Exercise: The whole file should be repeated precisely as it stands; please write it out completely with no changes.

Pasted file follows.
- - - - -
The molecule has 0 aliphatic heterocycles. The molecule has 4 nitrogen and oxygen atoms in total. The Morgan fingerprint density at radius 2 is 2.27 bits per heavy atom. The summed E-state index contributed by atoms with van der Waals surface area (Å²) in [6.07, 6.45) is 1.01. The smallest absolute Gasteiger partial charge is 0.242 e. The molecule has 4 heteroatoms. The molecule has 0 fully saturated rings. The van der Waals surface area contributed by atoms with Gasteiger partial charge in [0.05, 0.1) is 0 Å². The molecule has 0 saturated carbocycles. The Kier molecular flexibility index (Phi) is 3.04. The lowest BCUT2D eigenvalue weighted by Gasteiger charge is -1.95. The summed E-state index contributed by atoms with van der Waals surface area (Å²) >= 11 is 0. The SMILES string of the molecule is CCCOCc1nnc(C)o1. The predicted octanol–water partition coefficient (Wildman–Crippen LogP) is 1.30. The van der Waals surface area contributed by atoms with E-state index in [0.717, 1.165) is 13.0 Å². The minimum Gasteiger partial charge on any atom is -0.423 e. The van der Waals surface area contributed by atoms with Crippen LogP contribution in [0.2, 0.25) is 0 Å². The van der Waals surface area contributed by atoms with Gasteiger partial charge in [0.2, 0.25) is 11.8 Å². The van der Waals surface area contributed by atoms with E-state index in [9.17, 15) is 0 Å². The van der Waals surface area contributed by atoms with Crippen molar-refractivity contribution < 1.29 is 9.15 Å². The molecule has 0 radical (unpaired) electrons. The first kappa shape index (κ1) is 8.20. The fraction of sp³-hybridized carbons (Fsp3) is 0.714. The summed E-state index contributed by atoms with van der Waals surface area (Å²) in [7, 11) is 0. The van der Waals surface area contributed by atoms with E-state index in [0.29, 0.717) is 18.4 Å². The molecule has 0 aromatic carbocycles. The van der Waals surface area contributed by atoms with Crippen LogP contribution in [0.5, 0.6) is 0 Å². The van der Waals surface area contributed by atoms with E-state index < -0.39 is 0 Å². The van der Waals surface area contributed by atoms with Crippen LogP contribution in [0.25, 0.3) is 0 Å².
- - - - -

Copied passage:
The molecule has 0 aliphatic heterocycles. The molecule has 4 nitrogen and oxygen atoms in total. The Morgan fingerprint density at radius 2 is 2.27 bits per heavy atom. The summed E-state index contributed by atoms with van der Waals surface area (Å²) in [6.07, 6.45) is 1.01. The smallest absolute Gasteiger partial charge is 0.242 e. The molecule has 4 heteroatoms. The molecule has 0 fully saturated rings. The van der Waals surface area contributed by atoms with Gasteiger partial charge in [0.05, 0.1) is 0 Å². The molecule has 0 saturated carbocycles. The Kier molecular flexibility index (Phi) is 3.04. The lowest BCUT2D eigenvalue weighted by Gasteiger charge is -1.95. The summed E-state index contributed by atoms with van der Waals surface area (Å²) >= 11 is 0. The SMILES string of the molecule is CCCOCc1nnc(C)o1. The predicted octanol–water partition coefficient (Wildman–Crippen LogP) is 1.30. The van der Waals surface area contributed by atoms with E-state index in [0.717, 1.165) is 13.0 Å². The minimum Gasteiger partial charge on any atom is -0.423 e. The van der Waals surface area contributed by atoms with Crippen LogP contribution in [0.2, 0.25) is 0 Å². The van der Waals surface area contributed by atoms with Gasteiger partial charge in [0.2, 0.25) is 11.8 Å². The van der Waals surface area contributed by atoms with E-state index in [9.17, 15) is 0 Å². The van der Waals surface area contributed by atoms with Crippen molar-refractivity contribution < 1.29 is 9.15 Å². The molecule has 0 radical (unpaired) electrons. The first kappa shape index (κ1) is 8.20. The fraction of sp³-hybridized carbons (Fsp3) is 0.714. The summed E-state index contributed by atoms with van der Waals surface area (Å²) in [7, 11) is 0. The van der Waals surface area contributed by atoms with E-state index in [0.29, 0.717) is 18.4 Å². The molecule has 0 aromatic carbocycles. The van der Waals surface area contributed by atoms with Crippen LogP contribution in [0.5, 0.6) is 0 Å². The van der Waals surface area contributed by atoms with E-state index < -0.39 is 0 Å². The van der Waals surface area contributed by atoms with Crippen LogP contribution in [0.25, 0.3) is 0 Å².